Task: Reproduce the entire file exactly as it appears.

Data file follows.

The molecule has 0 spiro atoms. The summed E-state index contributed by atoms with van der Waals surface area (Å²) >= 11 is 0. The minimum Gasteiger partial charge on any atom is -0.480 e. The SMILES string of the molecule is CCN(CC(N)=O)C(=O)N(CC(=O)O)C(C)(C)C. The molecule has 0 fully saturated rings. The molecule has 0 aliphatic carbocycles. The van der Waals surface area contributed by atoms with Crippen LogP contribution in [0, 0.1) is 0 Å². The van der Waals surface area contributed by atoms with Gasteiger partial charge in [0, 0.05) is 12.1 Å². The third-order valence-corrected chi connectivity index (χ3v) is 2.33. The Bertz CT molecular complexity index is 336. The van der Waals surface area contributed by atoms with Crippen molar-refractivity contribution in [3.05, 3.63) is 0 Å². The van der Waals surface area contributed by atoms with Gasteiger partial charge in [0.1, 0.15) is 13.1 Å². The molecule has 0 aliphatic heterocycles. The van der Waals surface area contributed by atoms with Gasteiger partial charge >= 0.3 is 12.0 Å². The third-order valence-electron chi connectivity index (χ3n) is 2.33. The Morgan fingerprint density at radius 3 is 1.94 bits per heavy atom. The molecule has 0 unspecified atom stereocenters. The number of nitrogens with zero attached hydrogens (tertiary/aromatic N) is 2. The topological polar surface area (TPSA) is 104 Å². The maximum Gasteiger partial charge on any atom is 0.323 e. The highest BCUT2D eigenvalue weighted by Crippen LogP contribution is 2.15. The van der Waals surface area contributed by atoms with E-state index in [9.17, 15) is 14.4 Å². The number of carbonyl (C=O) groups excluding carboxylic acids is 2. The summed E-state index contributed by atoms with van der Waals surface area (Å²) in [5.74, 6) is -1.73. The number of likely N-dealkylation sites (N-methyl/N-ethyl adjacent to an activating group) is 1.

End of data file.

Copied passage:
The molecule has 0 spiro atoms. The summed E-state index contributed by atoms with van der Waals surface area (Å²) >= 11 is 0. The minimum Gasteiger partial charge on any atom is -0.480 e. The SMILES string of the molecule is CCN(CC(N)=O)C(=O)N(CC(=O)O)C(C)(C)C. The molecule has 0 fully saturated rings. The molecule has 0 aliphatic carbocycles. The van der Waals surface area contributed by atoms with Crippen LogP contribution in [0, 0.1) is 0 Å². The van der Waals surface area contributed by atoms with Gasteiger partial charge in [0, 0.05) is 12.1 Å². The third-order valence-corrected chi connectivity index (χ3v) is 2.33. The Bertz CT molecular complexity index is 336. The van der Waals surface area contributed by atoms with Crippen molar-refractivity contribution in [3.05, 3.63) is 0 Å². The van der Waals surface area contributed by atoms with Gasteiger partial charge in [0.1, 0.15) is 13.1 Å². The molecule has 0 aliphatic heterocycles. The van der Waals surface area contributed by atoms with Gasteiger partial charge >= 0.3 is 12.0 Å². The third-order valence-electron chi connectivity index (χ3n) is 2.33. The Morgan fingerprint density at radius 3 is 1.94 bits per heavy atom. The molecule has 0 unspecified atom stereocenters. The number of nitrogens with zero attached hydrogens (tertiary/aromatic N) is 2. The topological polar surface area (TPSA) is 104 Å². The maximum Gasteiger partial charge on any atom is 0.323 e. The highest BCUT2D eigenvalue weighted by Crippen LogP contribution is 2.15. The van der Waals surface area contributed by atoms with E-state index in [9.17, 15) is 14.4 Å². The number of carbonyl (C=O) groups excluding carboxylic acids is 2. The summed E-state index contributed by atoms with van der Waals surface area (Å²) in [5.74, 6) is -1.73. The number of likely N-dealkylation sites (N-methyl/N-ethyl adjacent to an activating group) is 1.